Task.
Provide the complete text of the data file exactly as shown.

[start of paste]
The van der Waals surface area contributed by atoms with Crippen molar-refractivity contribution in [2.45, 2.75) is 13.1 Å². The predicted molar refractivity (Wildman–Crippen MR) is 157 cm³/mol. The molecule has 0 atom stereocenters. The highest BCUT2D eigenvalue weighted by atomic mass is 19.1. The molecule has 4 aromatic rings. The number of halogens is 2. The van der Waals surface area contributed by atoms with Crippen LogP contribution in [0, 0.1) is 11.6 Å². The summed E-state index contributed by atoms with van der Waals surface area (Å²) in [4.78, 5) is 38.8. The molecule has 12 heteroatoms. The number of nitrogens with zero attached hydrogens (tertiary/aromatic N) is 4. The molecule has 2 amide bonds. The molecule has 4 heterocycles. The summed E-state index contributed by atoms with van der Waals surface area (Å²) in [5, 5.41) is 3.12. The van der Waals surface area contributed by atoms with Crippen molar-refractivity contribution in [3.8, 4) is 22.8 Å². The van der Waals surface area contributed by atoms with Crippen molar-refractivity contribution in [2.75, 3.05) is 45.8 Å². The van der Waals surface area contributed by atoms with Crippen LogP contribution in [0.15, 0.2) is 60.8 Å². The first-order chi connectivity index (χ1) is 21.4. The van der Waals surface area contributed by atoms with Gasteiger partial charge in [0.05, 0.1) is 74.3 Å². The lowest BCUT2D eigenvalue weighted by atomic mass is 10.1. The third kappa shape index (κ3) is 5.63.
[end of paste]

The van der Waals surface area contributed by atoms with Crippen molar-refractivity contribution in [2.45, 2.75) is 13.1 Å². The predicted molar refractivity (Wildman–Crippen MR) is 157 cm³/mol. The molecule has 0 atom stereocenters. The highest BCUT2D eigenvalue weighted by atomic mass is 19.1. The molecule has 4 aromatic rings. The number of halogens is 2. The van der Waals surface area contributed by atoms with Crippen LogP contribution in [0, 0.1) is 11.6 Å². The summed E-state index contributed by atoms with van der Waals surface area (Å²) in [4.78, 5) is 38.8. The molecule has 12 heteroatoms. The number of nitrogens with zero attached hydrogens (tertiary/aromatic N) is 4. The molecule has 2 amide bonds. The molecule has 4 heterocycles. The summed E-state index contributed by atoms with van der Waals surface area (Å²) in [5, 5.41) is 3.12. The van der Waals surface area contributed by atoms with Crippen molar-refractivity contribution in [3.8, 4) is 22.8 Å². The van der Waals surface area contributed by atoms with Crippen molar-refractivity contribution in [2.75, 3.05) is 45.8 Å². The van der Waals surface area contributed by atoms with Crippen LogP contribution in [0.15, 0.2) is 60.8 Å². The first-order chi connectivity index (χ1) is 21.4. The van der Waals surface area contributed by atoms with Gasteiger partial charge in [0.05, 0.1) is 74.3 Å². The lowest BCUT2D eigenvalue weighted by atomic mass is 10.1. The third kappa shape index (κ3) is 5.63.